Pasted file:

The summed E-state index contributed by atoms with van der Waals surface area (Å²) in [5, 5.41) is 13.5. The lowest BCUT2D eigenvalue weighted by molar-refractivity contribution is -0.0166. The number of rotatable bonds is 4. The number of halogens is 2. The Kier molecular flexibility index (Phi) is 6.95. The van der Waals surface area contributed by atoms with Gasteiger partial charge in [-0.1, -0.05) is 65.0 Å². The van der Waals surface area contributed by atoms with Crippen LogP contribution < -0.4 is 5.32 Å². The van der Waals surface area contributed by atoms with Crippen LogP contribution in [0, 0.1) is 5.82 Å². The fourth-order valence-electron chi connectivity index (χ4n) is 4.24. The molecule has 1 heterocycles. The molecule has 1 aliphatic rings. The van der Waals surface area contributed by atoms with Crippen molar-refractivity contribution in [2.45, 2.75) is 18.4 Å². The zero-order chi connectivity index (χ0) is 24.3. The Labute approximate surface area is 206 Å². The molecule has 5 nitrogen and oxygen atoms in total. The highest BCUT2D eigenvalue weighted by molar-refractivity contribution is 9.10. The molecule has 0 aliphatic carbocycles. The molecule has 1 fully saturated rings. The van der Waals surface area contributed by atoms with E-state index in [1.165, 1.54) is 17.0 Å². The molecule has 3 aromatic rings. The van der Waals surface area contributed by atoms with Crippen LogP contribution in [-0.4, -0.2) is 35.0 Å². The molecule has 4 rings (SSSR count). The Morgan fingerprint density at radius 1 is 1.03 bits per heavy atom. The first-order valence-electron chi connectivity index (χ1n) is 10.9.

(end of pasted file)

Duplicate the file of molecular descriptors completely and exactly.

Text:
The summed E-state index contributed by atoms with van der Waals surface area (Å²) in [5, 5.41) is 13.5. The lowest BCUT2D eigenvalue weighted by molar-refractivity contribution is -0.0166. The number of rotatable bonds is 4. The number of halogens is 2. The Kier molecular flexibility index (Phi) is 6.95. The van der Waals surface area contributed by atoms with Gasteiger partial charge in [-0.1, -0.05) is 65.0 Å². The van der Waals surface area contributed by atoms with Crippen LogP contribution < -0.4 is 5.32 Å². The van der Waals surface area contributed by atoms with Crippen LogP contribution in [0, 0.1) is 5.82 Å². The fourth-order valence-electron chi connectivity index (χ4n) is 4.24. The molecule has 1 heterocycles. The molecule has 1 aliphatic rings. The van der Waals surface area contributed by atoms with Crippen molar-refractivity contribution in [2.45, 2.75) is 18.4 Å². The zero-order chi connectivity index (χ0) is 24.3. The Labute approximate surface area is 206 Å². The molecule has 5 nitrogen and oxygen atoms in total. The highest BCUT2D eigenvalue weighted by molar-refractivity contribution is 9.10. The molecule has 0 aliphatic carbocycles. The molecule has 1 fully saturated rings. The van der Waals surface area contributed by atoms with E-state index in [1.165, 1.54) is 17.0 Å². The molecule has 3 aromatic rings. The van der Waals surface area contributed by atoms with Crippen LogP contribution in [-0.4, -0.2) is 35.0 Å². The molecule has 4 rings (SSSR count). The Morgan fingerprint density at radius 1 is 1.03 bits per heavy atom. The first-order valence-electron chi connectivity index (χ1n) is 10.9.